Now that Black Friday is here, we\re quite sure that you’re itching to buy a new smartphone.
Before buying a phone because of how it looks, there are several things to consider apart from the pricing of course. Proper research is required as a phone can easily be an investment if you buy a good phone that will serve you well for a few years. The market can be quite confusing with new brands coming up every day at favourable costs, but instead of making an uninformed decision, you can choose to look at this checklist before paying for anything.
Are you the kind of user who is likely to have multiple apps open simultaneously? Do you see yourself being a heavy consumer of video-streaming apps or playing games? Heavy online usage tends to drain batteries faster. If you belong to this category of users, then it is better to go for a phone with a long-lasting battery.
Phones have two kinds of memory – Random Access Memory (RAM) and Read-Only Memory (ROM). RAM, along with the processor of your phone (see below), determines the speed of the phone and its ease of operation. ROM is what most people refer to as storage. This is the memory that is used to store the OS, apps and all the videos, photos and songs that you want to store on the phone.
Therefore, it stands to reason that phones with higher RAM will be faster and those with higher ROM will have more storage. An average user should be happy with 2 GB RAM and 16 GB ROM. But if you are a heavy user, go for a phone with at least 3-4 GB RAM and 64GB ROM. To extend your ROM you can also use a micro SD memory card, but remember, apps that are stored and run from memory cards tend to be slower.
There is a lot of hype surrounding in-built cameras on phones with brands trying to outdo each other by offering more megapixels. Don’t let this fool you. By itself, a camera with more megapixels doesn’t result in better images. Apart from megapixels, good quality photos are a function of factors like ISO levels, aperture as well as speed of autofocus. If you are likely to take a lot of pictures, then go for a phone with a 12 or 16 MP camera that has an aperture of f/2.0 or lower, for good results even in low light. If your use of the camera is not likely to be heavy, a phone with an 8-12 MP camera and aperture of f/2.2 should be fine for you.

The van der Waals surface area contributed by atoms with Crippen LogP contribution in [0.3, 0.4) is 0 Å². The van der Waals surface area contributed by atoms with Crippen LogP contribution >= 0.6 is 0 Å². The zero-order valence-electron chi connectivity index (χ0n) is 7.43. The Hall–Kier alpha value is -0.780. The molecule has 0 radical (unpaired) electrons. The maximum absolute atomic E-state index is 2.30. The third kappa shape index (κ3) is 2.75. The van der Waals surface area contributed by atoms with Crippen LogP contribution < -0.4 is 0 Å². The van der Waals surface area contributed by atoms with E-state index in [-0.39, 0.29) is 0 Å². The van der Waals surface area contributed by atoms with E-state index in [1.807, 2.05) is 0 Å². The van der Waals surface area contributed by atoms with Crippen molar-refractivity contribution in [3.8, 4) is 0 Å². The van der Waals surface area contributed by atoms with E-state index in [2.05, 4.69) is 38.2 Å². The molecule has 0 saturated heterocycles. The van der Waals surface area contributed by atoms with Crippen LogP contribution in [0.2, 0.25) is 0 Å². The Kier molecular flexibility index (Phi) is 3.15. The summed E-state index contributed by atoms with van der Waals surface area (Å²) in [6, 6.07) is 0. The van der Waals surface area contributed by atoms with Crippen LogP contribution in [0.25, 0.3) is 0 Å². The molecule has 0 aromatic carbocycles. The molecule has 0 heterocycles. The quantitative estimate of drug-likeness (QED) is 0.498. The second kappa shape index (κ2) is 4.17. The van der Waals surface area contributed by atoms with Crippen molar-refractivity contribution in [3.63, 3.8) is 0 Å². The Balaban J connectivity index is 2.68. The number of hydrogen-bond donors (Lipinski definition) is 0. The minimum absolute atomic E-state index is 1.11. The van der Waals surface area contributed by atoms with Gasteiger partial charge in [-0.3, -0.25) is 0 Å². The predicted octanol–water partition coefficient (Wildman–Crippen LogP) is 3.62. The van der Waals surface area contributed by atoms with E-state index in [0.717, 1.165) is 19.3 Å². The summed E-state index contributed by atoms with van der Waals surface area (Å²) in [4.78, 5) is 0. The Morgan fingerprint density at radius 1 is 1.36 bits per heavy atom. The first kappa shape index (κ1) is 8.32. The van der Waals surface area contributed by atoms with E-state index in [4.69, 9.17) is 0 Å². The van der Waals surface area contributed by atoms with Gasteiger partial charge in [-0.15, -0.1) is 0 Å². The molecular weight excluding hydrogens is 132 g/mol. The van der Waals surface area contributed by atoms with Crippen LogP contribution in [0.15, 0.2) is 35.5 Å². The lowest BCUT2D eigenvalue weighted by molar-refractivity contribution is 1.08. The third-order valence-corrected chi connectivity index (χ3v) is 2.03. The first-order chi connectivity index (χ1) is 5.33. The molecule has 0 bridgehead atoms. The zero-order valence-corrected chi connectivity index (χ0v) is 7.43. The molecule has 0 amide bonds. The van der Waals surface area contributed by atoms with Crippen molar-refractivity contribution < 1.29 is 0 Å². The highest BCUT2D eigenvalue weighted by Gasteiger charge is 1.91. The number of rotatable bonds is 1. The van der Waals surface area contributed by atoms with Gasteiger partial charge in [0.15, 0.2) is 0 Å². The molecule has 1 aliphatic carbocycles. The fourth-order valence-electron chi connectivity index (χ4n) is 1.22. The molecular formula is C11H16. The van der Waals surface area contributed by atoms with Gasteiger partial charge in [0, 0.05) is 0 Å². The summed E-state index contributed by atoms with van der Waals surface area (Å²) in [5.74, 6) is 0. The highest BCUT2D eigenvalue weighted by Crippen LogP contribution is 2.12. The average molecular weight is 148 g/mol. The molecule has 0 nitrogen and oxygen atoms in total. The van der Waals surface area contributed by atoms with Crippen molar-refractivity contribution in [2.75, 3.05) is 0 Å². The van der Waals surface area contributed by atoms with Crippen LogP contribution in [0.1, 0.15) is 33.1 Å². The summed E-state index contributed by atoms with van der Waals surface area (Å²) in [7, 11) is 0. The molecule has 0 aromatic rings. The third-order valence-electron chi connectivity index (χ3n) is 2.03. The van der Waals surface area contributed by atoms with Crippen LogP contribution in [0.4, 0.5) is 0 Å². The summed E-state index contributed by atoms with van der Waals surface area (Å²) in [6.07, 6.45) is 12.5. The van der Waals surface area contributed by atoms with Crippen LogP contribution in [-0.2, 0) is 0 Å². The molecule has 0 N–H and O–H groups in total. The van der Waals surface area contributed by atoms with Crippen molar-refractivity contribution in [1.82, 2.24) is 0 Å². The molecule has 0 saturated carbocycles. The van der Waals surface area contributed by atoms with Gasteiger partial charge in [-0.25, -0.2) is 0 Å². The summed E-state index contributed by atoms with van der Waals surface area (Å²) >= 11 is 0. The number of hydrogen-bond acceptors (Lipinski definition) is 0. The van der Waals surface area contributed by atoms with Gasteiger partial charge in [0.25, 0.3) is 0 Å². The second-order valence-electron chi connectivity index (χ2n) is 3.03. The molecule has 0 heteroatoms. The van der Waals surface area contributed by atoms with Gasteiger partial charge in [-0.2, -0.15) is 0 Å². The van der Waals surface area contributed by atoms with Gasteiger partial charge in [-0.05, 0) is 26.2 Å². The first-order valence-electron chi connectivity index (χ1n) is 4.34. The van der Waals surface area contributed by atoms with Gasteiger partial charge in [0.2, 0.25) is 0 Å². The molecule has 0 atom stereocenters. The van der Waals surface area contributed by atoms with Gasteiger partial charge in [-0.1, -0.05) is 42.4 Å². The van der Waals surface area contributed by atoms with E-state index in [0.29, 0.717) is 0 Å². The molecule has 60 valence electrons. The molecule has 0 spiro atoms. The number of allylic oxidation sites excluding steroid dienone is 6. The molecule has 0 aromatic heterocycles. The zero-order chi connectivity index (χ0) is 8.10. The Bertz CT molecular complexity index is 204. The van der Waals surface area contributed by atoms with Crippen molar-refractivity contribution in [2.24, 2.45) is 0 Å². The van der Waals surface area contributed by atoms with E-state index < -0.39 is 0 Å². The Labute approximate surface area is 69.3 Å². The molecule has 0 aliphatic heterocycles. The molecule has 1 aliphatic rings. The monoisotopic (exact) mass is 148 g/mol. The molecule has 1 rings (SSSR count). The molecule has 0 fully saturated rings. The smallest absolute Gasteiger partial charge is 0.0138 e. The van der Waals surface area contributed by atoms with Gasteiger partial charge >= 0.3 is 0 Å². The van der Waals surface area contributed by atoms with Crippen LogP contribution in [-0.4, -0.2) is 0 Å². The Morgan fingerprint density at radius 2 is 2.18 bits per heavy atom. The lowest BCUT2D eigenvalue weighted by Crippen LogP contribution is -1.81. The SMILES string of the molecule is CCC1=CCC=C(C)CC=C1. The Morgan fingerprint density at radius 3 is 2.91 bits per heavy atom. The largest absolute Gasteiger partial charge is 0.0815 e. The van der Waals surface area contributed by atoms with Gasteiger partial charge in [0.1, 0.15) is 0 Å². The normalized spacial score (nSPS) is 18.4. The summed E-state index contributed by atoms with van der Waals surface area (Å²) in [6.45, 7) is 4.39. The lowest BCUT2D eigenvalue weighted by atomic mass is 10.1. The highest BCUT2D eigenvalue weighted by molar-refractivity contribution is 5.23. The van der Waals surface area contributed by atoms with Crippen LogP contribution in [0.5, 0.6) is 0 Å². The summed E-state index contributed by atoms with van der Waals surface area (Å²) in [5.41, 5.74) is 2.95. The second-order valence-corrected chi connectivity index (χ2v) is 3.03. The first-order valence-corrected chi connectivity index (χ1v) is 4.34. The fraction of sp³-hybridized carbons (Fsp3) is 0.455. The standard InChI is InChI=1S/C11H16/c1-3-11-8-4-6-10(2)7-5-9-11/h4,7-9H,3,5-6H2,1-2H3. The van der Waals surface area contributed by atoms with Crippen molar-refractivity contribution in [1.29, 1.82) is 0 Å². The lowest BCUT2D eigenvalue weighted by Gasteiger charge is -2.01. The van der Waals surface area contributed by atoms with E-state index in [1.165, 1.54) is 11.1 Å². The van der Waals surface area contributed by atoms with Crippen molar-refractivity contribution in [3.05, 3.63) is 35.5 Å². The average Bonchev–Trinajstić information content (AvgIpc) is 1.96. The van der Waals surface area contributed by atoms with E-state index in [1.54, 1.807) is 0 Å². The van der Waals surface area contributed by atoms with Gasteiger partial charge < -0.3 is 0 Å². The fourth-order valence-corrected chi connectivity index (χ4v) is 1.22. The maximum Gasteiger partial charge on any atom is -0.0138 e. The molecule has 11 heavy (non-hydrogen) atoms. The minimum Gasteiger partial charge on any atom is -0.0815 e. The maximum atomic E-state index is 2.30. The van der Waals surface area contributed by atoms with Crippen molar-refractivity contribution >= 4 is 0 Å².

Much like smartphone cameras, there is a lot of hype about processors with jargons like quadcore, octa core, Snapdragon, MediaTek and so on. Here is a simple thumb rule. Look at the processing speed that is expressed in terms of GigaHertz (GHz). The higher the speed, the faster the processor. If you are going to do a lot of photo/video editing or play online games and stream videos, opt for a faster processor.
A phone with a 5.5 – 6-inch HD or QHD display is usually an ideal option. This will allow you to enjoy a rich media experience while being easy to carry in your pocket or purse.
There are only two Operating Systems (OS) to choose from – Android or iOS. If you opt for iOS, then you are by default opting for an Apple iPhone. All other smartphone makers function on the Android OS. But this also comes in a confusing array of names and versions. Often the Android OS is tweaked by manufacturers to add features that could also result in bloatware, thereby slowing down the phone. So, try the phone out before making the decision.
As mentioned earlier, smartphones come at price points that vary greatly. Obviously, prices tend to go up as you go higher up the value chain in terms of processor speeds, memory, camera and display.